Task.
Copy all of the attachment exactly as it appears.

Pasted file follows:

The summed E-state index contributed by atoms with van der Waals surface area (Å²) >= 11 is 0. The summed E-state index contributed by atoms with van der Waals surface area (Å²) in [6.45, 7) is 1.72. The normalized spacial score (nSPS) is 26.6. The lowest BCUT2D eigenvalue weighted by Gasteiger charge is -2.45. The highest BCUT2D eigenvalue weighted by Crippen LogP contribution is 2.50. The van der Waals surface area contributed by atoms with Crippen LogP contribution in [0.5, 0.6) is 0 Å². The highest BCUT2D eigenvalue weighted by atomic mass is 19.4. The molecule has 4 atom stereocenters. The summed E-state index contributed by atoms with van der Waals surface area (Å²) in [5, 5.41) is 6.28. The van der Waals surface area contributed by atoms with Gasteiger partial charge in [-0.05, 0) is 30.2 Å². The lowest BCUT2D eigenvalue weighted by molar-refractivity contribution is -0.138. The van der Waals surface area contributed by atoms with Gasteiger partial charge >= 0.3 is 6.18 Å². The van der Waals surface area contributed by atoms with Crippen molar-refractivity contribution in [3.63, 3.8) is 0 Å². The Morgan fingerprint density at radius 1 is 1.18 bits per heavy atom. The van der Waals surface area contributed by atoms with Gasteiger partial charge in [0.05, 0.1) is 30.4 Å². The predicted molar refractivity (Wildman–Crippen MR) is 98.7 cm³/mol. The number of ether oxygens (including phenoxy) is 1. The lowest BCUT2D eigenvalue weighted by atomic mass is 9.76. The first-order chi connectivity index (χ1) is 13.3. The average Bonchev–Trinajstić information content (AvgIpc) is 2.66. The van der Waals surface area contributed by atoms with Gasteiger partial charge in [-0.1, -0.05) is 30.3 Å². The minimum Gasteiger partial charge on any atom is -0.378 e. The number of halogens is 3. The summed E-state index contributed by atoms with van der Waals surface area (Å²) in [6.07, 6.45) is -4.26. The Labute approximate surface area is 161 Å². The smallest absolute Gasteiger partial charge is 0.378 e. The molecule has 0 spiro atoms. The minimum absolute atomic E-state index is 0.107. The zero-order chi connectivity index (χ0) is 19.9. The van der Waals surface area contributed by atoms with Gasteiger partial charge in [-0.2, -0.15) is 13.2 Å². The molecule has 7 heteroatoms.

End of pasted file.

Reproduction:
The summed E-state index contributed by atoms with van der Waals surface area (Å²) >= 11 is 0. The summed E-state index contributed by atoms with van der Waals surface area (Å²) in [6.45, 7) is 1.72. The normalized spacial score (nSPS) is 26.6. The lowest BCUT2D eigenvalue weighted by Gasteiger charge is -2.45. The highest BCUT2D eigenvalue weighted by Crippen LogP contribution is 2.50. The van der Waals surface area contributed by atoms with Crippen LogP contribution in [0.5, 0.6) is 0 Å². The highest BCUT2D eigenvalue weighted by atomic mass is 19.4. The molecule has 4 atom stereocenters. The summed E-state index contributed by atoms with van der Waals surface area (Å²) in [5, 5.41) is 6.28. The van der Waals surface area contributed by atoms with Gasteiger partial charge in [-0.05, 0) is 30.2 Å². The lowest BCUT2D eigenvalue weighted by molar-refractivity contribution is -0.138. The van der Waals surface area contributed by atoms with Gasteiger partial charge >= 0.3 is 6.18 Å². The van der Waals surface area contributed by atoms with Crippen molar-refractivity contribution in [3.63, 3.8) is 0 Å². The Morgan fingerprint density at radius 1 is 1.18 bits per heavy atom. The van der Waals surface area contributed by atoms with Gasteiger partial charge in [0.05, 0.1) is 30.4 Å². The predicted molar refractivity (Wildman–Crippen MR) is 98.7 cm³/mol. The number of ether oxygens (including phenoxy) is 1. The lowest BCUT2D eigenvalue weighted by atomic mass is 9.76. The first-order chi connectivity index (χ1) is 13.3. The average Bonchev–Trinajstić information content (AvgIpc) is 2.66. The van der Waals surface area contributed by atoms with Gasteiger partial charge in [-0.1, -0.05) is 30.3 Å². The minimum Gasteiger partial charge on any atom is -0.378 e. The number of halogens is 3. The summed E-state index contributed by atoms with van der Waals surface area (Å²) in [6.07, 6.45) is -4.26. The Labute approximate surface area is 161 Å². The smallest absolute Gasteiger partial charge is 0.378 e. The molecule has 0 spiro atoms. The minimum absolute atomic E-state index is 0.107. The zero-order chi connectivity index (χ0) is 19.9. The van der Waals surface area contributed by atoms with Gasteiger partial charge in [-0.2, -0.15) is 13.2 Å². The molecule has 7 heteroatoms.